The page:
A Florida-based company called Moon Express has revealed its plans to use robots to mine the moon by 2020.
Moon Express was founded in 2010 with the goal of winning Google’s Lunar Xprize, which offers $20 million to the first private company that can land spacecraft on the moon.
Google launched Lunar Xprize in 2007 and set a deadline of December 31, 2017. In addition to landing the spacecraft, the rules state that an accompanying rover must be able to travel a minimum of 500 metres and capture hi-definition videos and images.
To chronicle the journey, Google also teamed up with Star Wars: The Force Awakens director J.J. Abrams to create a nine-part web series which details each company’s efforts to get to the moon.
Robert D, Richards, CEO of Moon Express, told The New York Times that Moon Express is on track to win the Xprize and has a launch planned for this year. Although the $20 million would be nice, Richards added that without it Moon Express would be profitable through commercial ventures or in assisting with NASA payloads.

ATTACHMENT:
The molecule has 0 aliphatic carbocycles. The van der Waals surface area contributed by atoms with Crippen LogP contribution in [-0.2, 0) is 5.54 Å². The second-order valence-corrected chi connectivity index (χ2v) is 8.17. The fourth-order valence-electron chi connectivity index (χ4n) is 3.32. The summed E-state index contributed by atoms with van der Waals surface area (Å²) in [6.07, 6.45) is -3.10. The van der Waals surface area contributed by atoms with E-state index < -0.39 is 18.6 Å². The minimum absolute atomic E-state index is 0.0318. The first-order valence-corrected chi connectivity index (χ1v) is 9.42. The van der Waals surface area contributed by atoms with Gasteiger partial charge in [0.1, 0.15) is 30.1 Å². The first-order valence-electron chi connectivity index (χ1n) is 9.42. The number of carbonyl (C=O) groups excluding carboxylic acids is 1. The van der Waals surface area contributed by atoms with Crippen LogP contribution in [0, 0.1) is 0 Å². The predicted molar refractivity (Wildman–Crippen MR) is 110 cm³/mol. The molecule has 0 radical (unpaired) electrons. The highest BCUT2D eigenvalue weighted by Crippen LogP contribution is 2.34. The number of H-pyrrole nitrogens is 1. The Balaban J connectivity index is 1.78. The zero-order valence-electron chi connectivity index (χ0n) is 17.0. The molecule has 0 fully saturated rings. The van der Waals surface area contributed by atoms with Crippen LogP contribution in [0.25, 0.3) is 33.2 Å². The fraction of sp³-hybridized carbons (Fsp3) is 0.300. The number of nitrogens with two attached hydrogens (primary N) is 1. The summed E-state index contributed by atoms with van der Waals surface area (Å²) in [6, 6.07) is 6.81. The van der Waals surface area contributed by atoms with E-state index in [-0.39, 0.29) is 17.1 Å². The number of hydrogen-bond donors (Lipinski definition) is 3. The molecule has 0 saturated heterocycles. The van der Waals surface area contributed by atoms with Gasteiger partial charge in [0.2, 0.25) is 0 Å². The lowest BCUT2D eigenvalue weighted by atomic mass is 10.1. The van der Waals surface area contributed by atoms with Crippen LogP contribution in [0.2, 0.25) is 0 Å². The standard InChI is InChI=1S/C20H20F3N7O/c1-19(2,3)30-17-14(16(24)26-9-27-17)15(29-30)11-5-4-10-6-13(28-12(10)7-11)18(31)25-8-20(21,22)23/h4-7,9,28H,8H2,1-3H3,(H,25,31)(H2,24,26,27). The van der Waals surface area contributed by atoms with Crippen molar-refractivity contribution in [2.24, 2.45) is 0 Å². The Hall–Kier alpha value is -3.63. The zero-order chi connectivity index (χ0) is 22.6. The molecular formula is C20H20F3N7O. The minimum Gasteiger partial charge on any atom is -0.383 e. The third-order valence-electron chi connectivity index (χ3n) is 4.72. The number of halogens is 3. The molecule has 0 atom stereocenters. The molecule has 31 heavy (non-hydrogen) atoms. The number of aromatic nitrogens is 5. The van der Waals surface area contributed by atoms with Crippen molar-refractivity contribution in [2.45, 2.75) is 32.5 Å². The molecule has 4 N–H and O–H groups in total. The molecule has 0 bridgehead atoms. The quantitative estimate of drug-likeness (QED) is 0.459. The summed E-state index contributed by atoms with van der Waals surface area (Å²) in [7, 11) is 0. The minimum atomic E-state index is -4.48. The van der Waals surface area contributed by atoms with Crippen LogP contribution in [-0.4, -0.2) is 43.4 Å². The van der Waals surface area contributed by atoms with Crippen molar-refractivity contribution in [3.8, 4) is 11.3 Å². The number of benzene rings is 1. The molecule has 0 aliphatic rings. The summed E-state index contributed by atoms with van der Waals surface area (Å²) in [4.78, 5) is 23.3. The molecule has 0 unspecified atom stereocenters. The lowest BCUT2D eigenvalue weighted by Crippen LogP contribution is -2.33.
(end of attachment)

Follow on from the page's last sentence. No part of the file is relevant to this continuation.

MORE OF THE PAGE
Moon Express has broken its mission into three distinct expeditions.
The first expedition is called “Lunar Scout” and it will involve sending an MX-1E lander to the moon first. This will be followed by a “Lunar Outpost” expedition that send a larger spacecraft that will link up with the MX-1E. The final expedition is called “Harvest Moon” and is slated to take place by 2020. That mission will send even larger spacecraft – the MX9 – equipped with robots capable of mining of the Moon and sending samples back to Earth.
What exactly are they mining for? Moon Express is a little cagey on the details. According to the company’s official website, the moon “has been enriched with vast resources through billions of years of asteroid bombardment”, which doesn’t tell us much about what is actually in there.
Moon Express is also interested in finding water because it not only supports life but is made up of hydrogen and oxygen which can be used as rocket fuel.
But mining the moon also raises some interesting questions about ownership too. As Techly has already explained, no one owns the moon (although several nutcases have claimed to), which makes things a little tricky when you go up there and start taking stuff.
Right now we are taking a “first in, first served” approach to moon ownership. Essentially, if you have the moxie to get there, you can take what you want.
But as the new space race heats up – with major players like Space X and Virgin Galactic all with a horse in the race – questions of moon ownership will undoubtedly resurface.